Monthly Archives: May 2019

FSC supports illegal forestry in Australia

The following constitutes my submission to SCS Global Services as part of its assessment of Sustainable Timber Tasmania for FSC Certification.

https://blackwoodgrowers.com.au/2019/04/10/public-notification/

FSC2

https://au.fsc.org/en-au

https://www.sttas.com.au/

http://www.scsglobalservices.com/

The idea that public native forestry in Tasmania is “environmentally appropriate, socially beneficial and economically viable” (FSC’s very own criteria!) is complete and utter fantasy.

Just the history of the industry over the last 5 years demonstrates the hypocrisy of this idea, never mind the forestry wars of the last 40+ years!!

The above image is taken from the Forest Stewardship Council (FSC) website. Unfortunately none of these three titles on the FSC website are live/linked. You can’t click to find out what the FSC means by “Environmentally Appropriate” or “Economically Viable”. So I typed “Economically Viable” into their search box and I got this result:

EcoVia

FSC “could not find any results”!!

I think the FSC has got some issues to resolve.

Luckily I have a clue as to what the FSC means by “economically viable” from the last time Forestry Tasmania attempted to gain FSC certification. The following quote comes from SCS Global Services website:

Can a company that operates at a loss achieve certification?

The FSC certification standard requires that a forest management entity have sufficient financial resources [taxpayer subsidies] to manage the defined forest area in conformance with the full scope of the standard.  The standard does not require that the certified forest is managed at a profit provided that other sources of working capital [taxpayer subsidies] are available and sufficient [$ billions] to enable management in conformance with the standard.

https://www.scsglobalservices.com/news/scs-responds-to-questions-about-the-forestry-tasmania-fsc-forest-management-assessment

So the FSC defines “economically viable” as pretty much anything, including major loss-making public native forestry.

The problem is, under Australian law that is ILLEGAL!!!!!!!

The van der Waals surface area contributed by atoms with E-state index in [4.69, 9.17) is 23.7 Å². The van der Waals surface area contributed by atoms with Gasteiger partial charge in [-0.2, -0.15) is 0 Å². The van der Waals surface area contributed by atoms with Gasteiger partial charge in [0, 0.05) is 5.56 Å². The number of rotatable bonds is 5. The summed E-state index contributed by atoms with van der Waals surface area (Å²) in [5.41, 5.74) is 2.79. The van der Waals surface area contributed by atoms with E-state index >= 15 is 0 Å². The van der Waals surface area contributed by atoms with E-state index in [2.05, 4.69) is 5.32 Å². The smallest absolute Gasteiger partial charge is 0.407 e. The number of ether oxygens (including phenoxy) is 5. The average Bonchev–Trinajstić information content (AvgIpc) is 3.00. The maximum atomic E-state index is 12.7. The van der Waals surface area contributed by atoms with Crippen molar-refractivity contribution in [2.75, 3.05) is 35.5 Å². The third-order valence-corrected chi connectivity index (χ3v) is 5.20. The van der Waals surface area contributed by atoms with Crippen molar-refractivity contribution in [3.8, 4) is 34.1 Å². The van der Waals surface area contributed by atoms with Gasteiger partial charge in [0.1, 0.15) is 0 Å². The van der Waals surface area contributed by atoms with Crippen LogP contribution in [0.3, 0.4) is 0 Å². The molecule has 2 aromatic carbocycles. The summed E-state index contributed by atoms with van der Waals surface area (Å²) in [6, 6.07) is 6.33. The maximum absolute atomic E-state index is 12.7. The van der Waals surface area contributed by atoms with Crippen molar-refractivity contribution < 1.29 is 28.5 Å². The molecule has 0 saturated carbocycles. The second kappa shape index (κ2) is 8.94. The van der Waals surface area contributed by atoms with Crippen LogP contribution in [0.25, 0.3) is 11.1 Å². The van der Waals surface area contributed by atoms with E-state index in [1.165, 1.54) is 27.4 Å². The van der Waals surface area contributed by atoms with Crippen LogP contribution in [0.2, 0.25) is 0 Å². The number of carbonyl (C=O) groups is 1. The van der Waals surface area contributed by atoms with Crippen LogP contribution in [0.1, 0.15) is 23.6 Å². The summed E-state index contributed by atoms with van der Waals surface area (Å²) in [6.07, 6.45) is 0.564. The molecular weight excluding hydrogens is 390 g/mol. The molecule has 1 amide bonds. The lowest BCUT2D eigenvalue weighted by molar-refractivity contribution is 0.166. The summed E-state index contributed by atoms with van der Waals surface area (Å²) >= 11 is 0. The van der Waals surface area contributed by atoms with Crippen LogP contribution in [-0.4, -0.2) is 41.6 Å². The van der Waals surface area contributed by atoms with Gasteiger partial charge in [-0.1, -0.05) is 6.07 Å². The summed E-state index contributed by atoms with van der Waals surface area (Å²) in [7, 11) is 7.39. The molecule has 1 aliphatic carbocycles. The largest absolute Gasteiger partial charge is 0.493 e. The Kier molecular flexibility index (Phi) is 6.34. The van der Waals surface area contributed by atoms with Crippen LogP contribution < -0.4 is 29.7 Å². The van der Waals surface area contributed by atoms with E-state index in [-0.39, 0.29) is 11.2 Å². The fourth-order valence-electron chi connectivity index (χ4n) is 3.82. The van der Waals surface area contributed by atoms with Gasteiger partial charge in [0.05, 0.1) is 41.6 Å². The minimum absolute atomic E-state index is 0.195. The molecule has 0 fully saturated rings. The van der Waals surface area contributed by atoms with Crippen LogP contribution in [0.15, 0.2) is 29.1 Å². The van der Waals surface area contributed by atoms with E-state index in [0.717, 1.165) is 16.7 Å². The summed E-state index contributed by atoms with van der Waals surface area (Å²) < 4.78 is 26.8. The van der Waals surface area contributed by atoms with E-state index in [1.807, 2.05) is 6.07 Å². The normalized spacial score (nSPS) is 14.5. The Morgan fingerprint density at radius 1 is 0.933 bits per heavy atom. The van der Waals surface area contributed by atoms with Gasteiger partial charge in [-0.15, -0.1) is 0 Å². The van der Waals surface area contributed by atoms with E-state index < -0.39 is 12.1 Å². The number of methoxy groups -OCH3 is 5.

It’s called Competitive Neutrality, and I wrote a blog about it back in 2016:

https://blackwoodgrowers.com.au/2016/10/17/competitive-neutrality-in-forestry/

It is Tasmania’s view that all the State’s PTEs and PFEs, together with its GBEs, are significant Government businesses for the purposes of the CPA. Accordingly, in applying the competitive neutrality principles, significant Government business enterprises are defined as those enterprises which are classified as PTEs, PFEs and/or GBEs.

https://www.economicregulator.tas.gov.au/Documents/Competitive%20Neutrality%20Principles%20Guidelines%20June%201996.pdf

This includes FT/STT.

In 1995 Australia’s governments agreed to the National Competition Policy (NCP) and Related Reforms.

http://ncp.ncc.gov.au/pages/home

The problem is many of those reforms have never been implemented, or have since been watered down.

FT/STT is a classic example!

It was corporatized according to NCP policy, but it has never been run as a commercial business. And yet it competes in the marketplace against private tree growers.

FT/STT has never publically acknowledged that it is a Government business competing in the marketplace against private forest growers both here in Tasmania and on the mainland

FT/STT has never publically acknowledged the need for it to behave in a competitively neutral manner.

FT/STT has never had any Competitive Neutrality Policies and objectives…..ever!

And every week that FT/STT gets another taxpayer handout is another breach of Australia’s Trade Practices Laws.

The fact that FT/STT has never been prosecuted illustrates the broken nature of Australia’s political system, and a conflicted forest industry.

The NCP does not discuss what should be done with Government businesses that cannot survive in a commercial world, businesses like FT/STT.

The FSC does not say where these “other sources” of money may come from or place any limits on the extent of subsidisation.

I wonder what economists think of this idea?

I wonder what private forest owners who compete in the marketplace against loss-making, forest squandering Sustainable Timber Tasmania think of this idea?

So Sustainable Timber Tasmania passes the FSC “economically viable” criteria with flying colors! What a joke!!

Never mind the long suffering Tasmanian taxpayer, or the lowly paid Tasmanian public servant!

The last 20 years

Last year this article appeared in a major Australian news media site detailing the extent of commercial losses from public native forestry in Tasmania:

JL

https://www.theguardian.com/environment/2018/mar/29/tasmanian-forest-agreement-delivers-13bn-losses-in-giant-on-taxpayers

And that analysis was using FT’s own accounting methods!

If FT had to do its accounting like a private forest grower (ie. Competitive neutrality) the losses would be far greater. What private forest grower can value its entire land estate at $0.00??

No doubt the FSC would see this article as glowing praise for world class forest management!!

Greenpeace

The environmental organisation Greenpeace was one of the founding partners of the FSC. In March last year Greenpeace resigned from the FSC citing ongoing and significant issues with the way the FSC was being managed: